People then act surprised that he’s backing off even faster. “But I haven’t been that nasty, really!” No, individually it’s not been an issue but the sum of the whole is greater than the parts and having come in to the debate on the post late in the game and reading it all in one go, I think I get a different impression from those engaged in the debate blow-by-blow.
So what has happened is that a relatively liberal and influential blogger isn’t going to write about trans issues again, when he could well have been an important ally. I really can’t see that’s a victory for anyone except the more isolationist and pro-stealth elements of the trans community and I certainly don’t count myself amongst their ranks.
For those active in the trans community I’m coming into this debate late on with this blog post but I should explain the background to this for those coming in to this via Planet or LDV. There has long been an issue surrounding trans folk and toilets, usually along the lines of “OMGZ, men invading women’s spaces!” Oddly, it’s always about transwomen and never transmen. If anyone believes this is a purely theoretical debate, the Pride London “Toiletgate” scandal in 2008 demonstrates otherwise. (Synopsis: Pride London stewards refuse entry to transwoman to female toilets, police get the law wrong, another transwoman later sexually assaulted in male toilets) This debate restarted on Saturday following a Twitter exchange between Christine Burns, (@christineburns) veteran trans rights campaigner, and legal blogger Jack of Kent (@jackofkent) and resulted in Jack posting a question in his blog, “To what extent should the law regulate which toilet a transgendered person can use?”.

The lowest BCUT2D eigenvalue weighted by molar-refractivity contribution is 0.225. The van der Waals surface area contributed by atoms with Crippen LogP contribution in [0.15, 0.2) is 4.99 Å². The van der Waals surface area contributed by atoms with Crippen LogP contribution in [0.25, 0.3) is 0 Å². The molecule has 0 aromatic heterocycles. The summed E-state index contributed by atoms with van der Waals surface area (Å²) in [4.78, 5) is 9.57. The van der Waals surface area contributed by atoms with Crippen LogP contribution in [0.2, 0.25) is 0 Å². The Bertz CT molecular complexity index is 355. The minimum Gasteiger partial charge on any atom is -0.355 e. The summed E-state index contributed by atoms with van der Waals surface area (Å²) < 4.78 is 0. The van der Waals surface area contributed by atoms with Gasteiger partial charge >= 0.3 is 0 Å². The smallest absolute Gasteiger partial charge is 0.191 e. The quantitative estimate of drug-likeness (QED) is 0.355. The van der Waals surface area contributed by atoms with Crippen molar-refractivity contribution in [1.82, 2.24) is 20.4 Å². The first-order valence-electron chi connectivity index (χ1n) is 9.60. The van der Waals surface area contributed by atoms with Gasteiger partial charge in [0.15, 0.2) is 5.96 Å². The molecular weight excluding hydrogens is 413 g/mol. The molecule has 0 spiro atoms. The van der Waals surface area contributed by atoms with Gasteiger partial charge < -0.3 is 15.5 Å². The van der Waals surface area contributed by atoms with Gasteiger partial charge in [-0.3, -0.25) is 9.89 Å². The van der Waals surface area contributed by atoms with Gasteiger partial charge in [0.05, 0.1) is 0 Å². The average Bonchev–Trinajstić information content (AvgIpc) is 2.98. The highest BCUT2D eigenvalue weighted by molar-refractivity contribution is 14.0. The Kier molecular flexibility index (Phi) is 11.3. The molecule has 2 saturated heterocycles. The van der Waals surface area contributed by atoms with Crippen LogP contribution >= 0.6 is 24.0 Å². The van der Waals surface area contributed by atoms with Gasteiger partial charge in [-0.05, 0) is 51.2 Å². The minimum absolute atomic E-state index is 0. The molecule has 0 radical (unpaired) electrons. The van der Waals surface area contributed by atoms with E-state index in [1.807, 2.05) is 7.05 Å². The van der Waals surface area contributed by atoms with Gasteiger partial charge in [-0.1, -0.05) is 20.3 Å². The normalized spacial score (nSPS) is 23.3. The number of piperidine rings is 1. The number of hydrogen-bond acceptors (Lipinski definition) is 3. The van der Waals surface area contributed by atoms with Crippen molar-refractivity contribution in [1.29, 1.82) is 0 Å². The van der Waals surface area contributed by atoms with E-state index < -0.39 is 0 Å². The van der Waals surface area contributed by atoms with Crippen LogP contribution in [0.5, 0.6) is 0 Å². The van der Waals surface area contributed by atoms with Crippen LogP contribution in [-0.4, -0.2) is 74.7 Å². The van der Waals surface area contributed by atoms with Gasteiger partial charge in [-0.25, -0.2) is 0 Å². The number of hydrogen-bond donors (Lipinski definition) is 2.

Firstly, my view on the topic. In this UK this is a timely debate following the news about Rachel Millington being fired apparently for being trans and the ever present elephant in the room, upcoming Equalities Act legislation making it legal to discriminate against trans people (Or anyone who appears to be trans) in a wide variety of situations.